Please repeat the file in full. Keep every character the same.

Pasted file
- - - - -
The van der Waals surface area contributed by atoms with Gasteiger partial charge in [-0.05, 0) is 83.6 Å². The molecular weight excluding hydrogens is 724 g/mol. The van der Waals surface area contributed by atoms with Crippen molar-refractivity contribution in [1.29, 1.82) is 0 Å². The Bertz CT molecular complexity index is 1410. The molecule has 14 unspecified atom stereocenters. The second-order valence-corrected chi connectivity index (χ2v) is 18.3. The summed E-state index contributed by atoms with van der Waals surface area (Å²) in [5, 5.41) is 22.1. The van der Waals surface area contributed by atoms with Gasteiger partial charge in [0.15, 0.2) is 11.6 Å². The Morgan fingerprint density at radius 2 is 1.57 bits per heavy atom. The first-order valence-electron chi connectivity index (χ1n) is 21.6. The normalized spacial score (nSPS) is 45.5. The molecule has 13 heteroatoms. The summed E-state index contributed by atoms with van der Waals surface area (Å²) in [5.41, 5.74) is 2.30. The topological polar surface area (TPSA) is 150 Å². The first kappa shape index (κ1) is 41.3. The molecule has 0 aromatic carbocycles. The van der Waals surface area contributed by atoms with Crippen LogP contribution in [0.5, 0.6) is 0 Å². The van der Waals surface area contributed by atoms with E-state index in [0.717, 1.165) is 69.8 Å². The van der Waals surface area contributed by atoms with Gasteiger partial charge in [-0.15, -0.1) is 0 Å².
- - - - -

The van der Waals surface area contributed by atoms with Gasteiger partial charge in [-0.05, 0) is 83.6 Å². The molecular weight excluding hydrogens is 724 g/mol. The van der Waals surface area contributed by atoms with Crippen molar-refractivity contribution in [1.29, 1.82) is 0 Å². The Bertz CT molecular complexity index is 1410. The molecule has 14 unspecified atom stereocenters. The second-order valence-corrected chi connectivity index (χ2v) is 18.3. The summed E-state index contributed by atoms with van der Waals surface area (Å²) in [5, 5.41) is 22.1. The van der Waals surface area contributed by atoms with Gasteiger partial charge in [0.15, 0.2) is 11.6 Å². The Morgan fingerprint density at radius 2 is 1.57 bits per heavy atom. The first-order valence-electron chi connectivity index (χ1n) is 21.6. The normalized spacial score (nSPS) is 45.5. The molecule has 13 heteroatoms. The summed E-state index contributed by atoms with van der Waals surface area (Å²) in [5.41, 5.74) is 2.30. The topological polar surface area (TPSA) is 150 Å². The first kappa shape index (κ1) is 41.3. The molecule has 0 aromatic carbocycles. The van der Waals surface area contributed by atoms with Crippen LogP contribution in [0.5, 0.6) is 0 Å². The van der Waals surface area contributed by atoms with E-state index in [0.717, 1.165) is 69.8 Å². The van der Waals surface area contributed by atoms with Gasteiger partial charge in [-0.15, -0.1) is 0 Å².